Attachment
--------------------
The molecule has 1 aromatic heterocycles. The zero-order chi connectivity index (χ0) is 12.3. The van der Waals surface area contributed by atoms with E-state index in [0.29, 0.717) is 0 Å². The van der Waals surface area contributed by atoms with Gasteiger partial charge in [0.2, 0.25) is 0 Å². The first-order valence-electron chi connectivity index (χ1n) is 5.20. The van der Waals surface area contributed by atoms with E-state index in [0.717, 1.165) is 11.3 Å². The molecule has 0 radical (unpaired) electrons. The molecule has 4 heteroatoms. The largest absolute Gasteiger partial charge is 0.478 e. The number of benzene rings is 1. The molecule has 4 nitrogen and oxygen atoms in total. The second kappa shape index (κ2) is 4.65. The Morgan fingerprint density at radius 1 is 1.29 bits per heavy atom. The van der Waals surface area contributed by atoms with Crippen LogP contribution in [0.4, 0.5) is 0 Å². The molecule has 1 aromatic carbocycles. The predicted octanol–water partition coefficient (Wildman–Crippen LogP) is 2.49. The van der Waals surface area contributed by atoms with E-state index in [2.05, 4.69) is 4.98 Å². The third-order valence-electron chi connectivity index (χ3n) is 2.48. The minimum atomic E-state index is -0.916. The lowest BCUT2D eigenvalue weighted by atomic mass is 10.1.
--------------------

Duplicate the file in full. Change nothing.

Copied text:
The molecule has 1 aromatic heterocycles. The zero-order chi connectivity index (χ0) is 12.3. The van der Waals surface area contributed by atoms with E-state index in [0.29, 0.717) is 0 Å². The van der Waals surface area contributed by atoms with Gasteiger partial charge in [0.2, 0.25) is 0 Å². The first-order valence-electron chi connectivity index (χ1n) is 5.20. The van der Waals surface area contributed by atoms with E-state index in [0.717, 1.165) is 11.3 Å². The molecule has 0 radical (unpaired) electrons. The molecule has 4 heteroatoms. The largest absolute Gasteiger partial charge is 0.478 e. The number of benzene rings is 1. The molecule has 4 nitrogen and oxygen atoms in total. The second kappa shape index (κ2) is 4.65. The Morgan fingerprint density at radius 1 is 1.29 bits per heavy atom. The van der Waals surface area contributed by atoms with Crippen LogP contribution in [0.4, 0.5) is 0 Å². The molecule has 1 aromatic carbocycles. The predicted octanol–water partition coefficient (Wildman–Crippen LogP) is 2.49. The van der Waals surface area contributed by atoms with E-state index in [2.05, 4.69) is 4.98 Å². The third-order valence-electron chi connectivity index (χ3n) is 2.48. The minimum atomic E-state index is -0.916. The lowest BCUT2D eigenvalue weighted by atomic mass is 10.1.